Friday, 6:00 p.m., September 30th. Three deliveries and two hours of sleep in the past 36 hours. I run to escape the weariness of a solo obstetric practice.
Ascending out of town on a dirt road, the majesty of fall in Montana envelopes me. Ahead are groves of golden quaking aspen. In each direction are mountain ranges freshly dusted with snow. The sun streaks through the clouds, casting long shadows across the foothills.
I click my beeper off. Being alive is a damn sight better than the alternative.
Four hours ago, I received a panicked call from the hospital labor and delivery staff. A laboring patient had the sudden onset of fetal bradycardia. For 6 minutes the heart rate had plunged down. I arrived immediately and, with oxygen and a medication to relax the uterus, the fetus recovered nicely. We proceeded to a prompt Cesarean-section and out came a healthy, vigorous baby boy.
Would I have driven through two red lights if I had known the baby had Down’s syndrome? What if the baby had spina bifida? Would I plunge a knife into the mother’s uterus to save a child whose quality of life could be compromised?
What about the woman I saw yesterday with an elevated alphafetal protein? The ultrasound we did looked normal, yet she wants to keep her options open. She has scheduled an amniocentesis out-of-town for the following week. If the chromosomes are abnormal, then what?
Then what?—the question haunts me daily. Delivering babies seems to be the easy part now. With modern perinatal and neonatal care, we can usually negotiate the “traditional” problems of preterm labor, toxemia and placenta-related bleeding with favorable outcomes for the mother and baby.
It is running the prenatal diagnosis gauntlet that gets tricky, especially if you are pro-life. The available tests range from alphafetal protein and multiple-marker screening to chorionic villus sampling and amniocentesis. The obstetric literature is replete with the latest studies and indications for various tests. While an argument can be made for the usefulness of prenatal diagnosis for couples who would not consider abortion, the thrust of prenatal diagnosis lies elsewhere.1 Seven out of ten women who have a fetus with a known chromosomal anomaly terminate their pregnancy with an elective abortion.2 For the chromosomally abnormal fetus the bounty has been set:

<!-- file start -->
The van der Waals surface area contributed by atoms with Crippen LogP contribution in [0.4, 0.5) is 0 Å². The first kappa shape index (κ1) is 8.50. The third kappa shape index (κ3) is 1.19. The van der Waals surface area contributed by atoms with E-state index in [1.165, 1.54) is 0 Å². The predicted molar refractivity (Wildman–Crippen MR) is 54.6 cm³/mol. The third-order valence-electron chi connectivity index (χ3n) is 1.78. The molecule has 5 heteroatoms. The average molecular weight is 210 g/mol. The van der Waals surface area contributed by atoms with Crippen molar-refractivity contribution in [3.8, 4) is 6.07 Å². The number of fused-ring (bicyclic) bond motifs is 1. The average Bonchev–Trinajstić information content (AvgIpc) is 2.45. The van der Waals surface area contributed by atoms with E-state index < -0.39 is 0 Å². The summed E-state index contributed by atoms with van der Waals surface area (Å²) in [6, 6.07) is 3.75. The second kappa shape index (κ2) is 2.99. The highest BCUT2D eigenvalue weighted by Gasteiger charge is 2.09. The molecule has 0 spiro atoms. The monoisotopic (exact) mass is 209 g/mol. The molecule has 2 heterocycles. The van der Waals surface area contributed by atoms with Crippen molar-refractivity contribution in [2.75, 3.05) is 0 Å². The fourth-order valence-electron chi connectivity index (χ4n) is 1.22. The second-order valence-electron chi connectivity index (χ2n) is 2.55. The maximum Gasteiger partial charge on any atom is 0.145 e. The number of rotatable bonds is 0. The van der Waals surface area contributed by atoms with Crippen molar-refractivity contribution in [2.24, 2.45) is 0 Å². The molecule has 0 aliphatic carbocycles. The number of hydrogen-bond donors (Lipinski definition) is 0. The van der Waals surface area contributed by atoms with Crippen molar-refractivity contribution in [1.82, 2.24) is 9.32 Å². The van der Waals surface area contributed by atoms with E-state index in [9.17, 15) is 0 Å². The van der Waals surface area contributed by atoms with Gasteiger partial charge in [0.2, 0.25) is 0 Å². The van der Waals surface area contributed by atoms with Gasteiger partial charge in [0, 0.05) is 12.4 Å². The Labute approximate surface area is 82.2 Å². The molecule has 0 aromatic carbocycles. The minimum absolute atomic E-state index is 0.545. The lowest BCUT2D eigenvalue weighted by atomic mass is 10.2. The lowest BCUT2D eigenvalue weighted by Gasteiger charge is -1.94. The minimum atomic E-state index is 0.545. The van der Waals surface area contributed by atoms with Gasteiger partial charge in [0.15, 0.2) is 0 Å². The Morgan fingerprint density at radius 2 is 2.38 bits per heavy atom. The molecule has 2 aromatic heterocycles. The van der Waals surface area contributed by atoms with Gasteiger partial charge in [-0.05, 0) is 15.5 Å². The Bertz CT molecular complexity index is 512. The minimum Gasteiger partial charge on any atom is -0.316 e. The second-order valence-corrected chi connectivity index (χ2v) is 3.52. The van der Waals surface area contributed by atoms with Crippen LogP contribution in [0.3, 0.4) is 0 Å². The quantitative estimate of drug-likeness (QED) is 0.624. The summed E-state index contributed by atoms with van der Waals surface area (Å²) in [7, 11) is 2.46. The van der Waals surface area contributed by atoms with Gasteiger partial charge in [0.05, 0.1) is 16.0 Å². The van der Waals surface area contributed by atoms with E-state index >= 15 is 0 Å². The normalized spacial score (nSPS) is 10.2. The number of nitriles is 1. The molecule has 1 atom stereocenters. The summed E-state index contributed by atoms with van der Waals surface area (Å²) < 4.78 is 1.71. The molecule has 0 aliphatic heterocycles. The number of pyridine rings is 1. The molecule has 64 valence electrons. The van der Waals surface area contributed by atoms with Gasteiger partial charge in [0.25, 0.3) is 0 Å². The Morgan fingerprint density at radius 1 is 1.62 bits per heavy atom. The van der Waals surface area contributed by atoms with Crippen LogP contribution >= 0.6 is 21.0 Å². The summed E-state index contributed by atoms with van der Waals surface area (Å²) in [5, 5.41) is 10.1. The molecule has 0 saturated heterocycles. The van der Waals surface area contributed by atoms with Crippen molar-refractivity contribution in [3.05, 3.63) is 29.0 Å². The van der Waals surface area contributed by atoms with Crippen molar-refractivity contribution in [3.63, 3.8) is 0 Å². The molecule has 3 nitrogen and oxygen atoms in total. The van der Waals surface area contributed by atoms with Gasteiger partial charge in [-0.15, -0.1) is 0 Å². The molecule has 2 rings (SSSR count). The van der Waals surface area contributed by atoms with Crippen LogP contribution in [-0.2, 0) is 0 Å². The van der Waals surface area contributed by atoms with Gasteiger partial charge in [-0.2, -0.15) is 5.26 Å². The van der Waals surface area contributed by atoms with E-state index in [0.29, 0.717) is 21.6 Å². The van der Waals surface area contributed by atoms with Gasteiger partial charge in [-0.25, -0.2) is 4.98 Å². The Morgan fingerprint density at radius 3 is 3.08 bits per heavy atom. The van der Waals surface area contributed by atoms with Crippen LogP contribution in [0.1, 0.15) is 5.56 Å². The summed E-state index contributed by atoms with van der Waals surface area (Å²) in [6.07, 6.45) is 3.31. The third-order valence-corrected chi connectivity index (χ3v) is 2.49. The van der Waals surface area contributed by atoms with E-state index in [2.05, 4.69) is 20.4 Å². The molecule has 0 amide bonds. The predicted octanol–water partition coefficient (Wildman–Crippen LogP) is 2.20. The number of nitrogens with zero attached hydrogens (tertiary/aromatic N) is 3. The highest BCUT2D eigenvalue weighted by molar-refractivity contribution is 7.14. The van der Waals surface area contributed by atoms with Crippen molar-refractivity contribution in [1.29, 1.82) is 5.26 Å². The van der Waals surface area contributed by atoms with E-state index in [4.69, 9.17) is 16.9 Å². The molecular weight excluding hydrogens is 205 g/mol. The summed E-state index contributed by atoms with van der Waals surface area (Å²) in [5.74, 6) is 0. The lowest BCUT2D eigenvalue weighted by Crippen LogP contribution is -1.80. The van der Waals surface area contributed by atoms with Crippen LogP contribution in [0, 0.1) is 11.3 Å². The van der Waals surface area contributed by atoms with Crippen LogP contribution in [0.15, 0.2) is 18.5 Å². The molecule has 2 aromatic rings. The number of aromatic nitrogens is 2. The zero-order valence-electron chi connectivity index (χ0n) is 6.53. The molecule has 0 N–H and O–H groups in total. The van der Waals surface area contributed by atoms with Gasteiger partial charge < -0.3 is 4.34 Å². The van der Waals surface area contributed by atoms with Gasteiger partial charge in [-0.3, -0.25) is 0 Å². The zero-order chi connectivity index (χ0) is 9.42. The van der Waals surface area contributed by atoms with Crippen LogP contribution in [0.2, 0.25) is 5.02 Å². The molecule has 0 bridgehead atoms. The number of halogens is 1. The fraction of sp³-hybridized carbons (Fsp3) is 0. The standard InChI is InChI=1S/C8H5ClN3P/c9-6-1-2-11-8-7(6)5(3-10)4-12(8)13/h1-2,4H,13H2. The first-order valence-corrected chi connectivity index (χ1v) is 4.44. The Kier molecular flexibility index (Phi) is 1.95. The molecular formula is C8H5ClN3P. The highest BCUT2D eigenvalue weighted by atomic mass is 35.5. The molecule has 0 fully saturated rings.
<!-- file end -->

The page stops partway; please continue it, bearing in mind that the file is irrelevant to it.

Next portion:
A gross estimate for detection of each case of fetal Down’s syndrome in our program is about 100,000 dollars. It was estimated in 1981 that the average health, education and residential costs for an individual with Down’s syndrome were 196,000 dollars. This did not include other costs such as loss of productivity of parents, counseling and social-work services, increased divorce rates and problems with siblings.3
A vegetable, a person? A human life or a lifelong burden? I explain to my patients that these tests pose not only medical questions, but philosophical and ethical questions as well. If the blood tests are abnormal, then what? If the amniocentesis shows Down’s syndrome, then what? If I choose to have an abortion, then what?
No longer can a woman journey through pregnancy with an ethos of “Let it be.” In modern obstetrical ethics, the examination of conscience is replaced by the examination of options. Morality is reduced to an exploration and exercise in personal autonomy. Will an ill-timed baby interfere with my career track? Can I have an abortion quietly and discreetly without my parents’ knowledge? Am I willing to risk a chance my baby will be mentally handicapped? In the portfolio of options, the fetal heartbeat becomes increasingly distant.
We as physicians become the priests of the new morality. Our role is to be objective and non-directive, presenting the options in all their neutrality. To the woman with a positive pregnancy test, we are careful to ask “Is this a planned pregnancy?” and “Have you considered all your options?” Choose your words carefully—“developing embryo” instead of baby, “previable” instead of living; at all costs avoid talking about the “Big A” in any graphic detail.
We preach in numbers—tables of age-related chromosomal anomalies, risk-benefit ratios of procedures, the “high” and “low” probabilities that define what is human. To the wary patient, we must be sure to note the “false negative” rate of any procedure, the chance that our tests would detect a less-than-perfect baby.